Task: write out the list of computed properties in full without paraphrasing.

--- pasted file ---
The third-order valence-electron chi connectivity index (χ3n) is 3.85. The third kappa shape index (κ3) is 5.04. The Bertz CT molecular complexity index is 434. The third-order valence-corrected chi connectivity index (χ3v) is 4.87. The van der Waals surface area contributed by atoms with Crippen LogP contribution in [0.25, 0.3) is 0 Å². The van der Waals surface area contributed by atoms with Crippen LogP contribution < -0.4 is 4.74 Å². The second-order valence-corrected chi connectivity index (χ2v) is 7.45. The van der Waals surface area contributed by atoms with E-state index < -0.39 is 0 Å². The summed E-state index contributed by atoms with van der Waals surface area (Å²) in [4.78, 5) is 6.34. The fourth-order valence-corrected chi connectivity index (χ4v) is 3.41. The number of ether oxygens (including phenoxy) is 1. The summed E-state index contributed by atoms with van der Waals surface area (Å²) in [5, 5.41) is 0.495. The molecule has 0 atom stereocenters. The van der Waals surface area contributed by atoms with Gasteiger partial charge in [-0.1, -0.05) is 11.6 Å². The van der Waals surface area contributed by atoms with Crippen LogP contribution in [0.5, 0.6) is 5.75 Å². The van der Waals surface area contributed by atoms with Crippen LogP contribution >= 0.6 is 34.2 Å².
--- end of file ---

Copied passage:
The third-order valence-electron chi connectivity index (χ3n) is 3.85. The third kappa shape index (κ3) is 5.04. The Bertz CT molecular complexity index is 434. The third-order valence-corrected chi connectivity index (χ3v) is 4.87. The van der Waals surface area contributed by atoms with Crippen LogP contribution in [0.25, 0.3) is 0 Å². The van der Waals surface area contributed by atoms with Crippen LogP contribution < -0.4 is 4.74 Å². The second-order valence-corrected chi connectivity index (χ2v) is 7.45. The van der Waals surface area contributed by atoms with E-state index < -0.39 is 0 Å². The summed E-state index contributed by atoms with van der Waals surface area (Å²) in [4.78, 5) is 6.34. The fourth-order valence-corrected chi connectivity index (χ4v) is 3.41. The number of ether oxygens (including phenoxy) is 1. The summed E-state index contributed by atoms with van der Waals surface area (Å²) in [5, 5.41) is 0.495. The molecule has 0 atom stereocenters. The van der Waals surface area contributed by atoms with Gasteiger partial charge in [-0.1, -0.05) is 11.6 Å². The van der Waals surface area contributed by atoms with Crippen LogP contribution in [0.5, 0.6) is 5.75 Å². The van der Waals surface area contributed by atoms with Crippen LogP contribution >= 0.6 is 34.2 Å².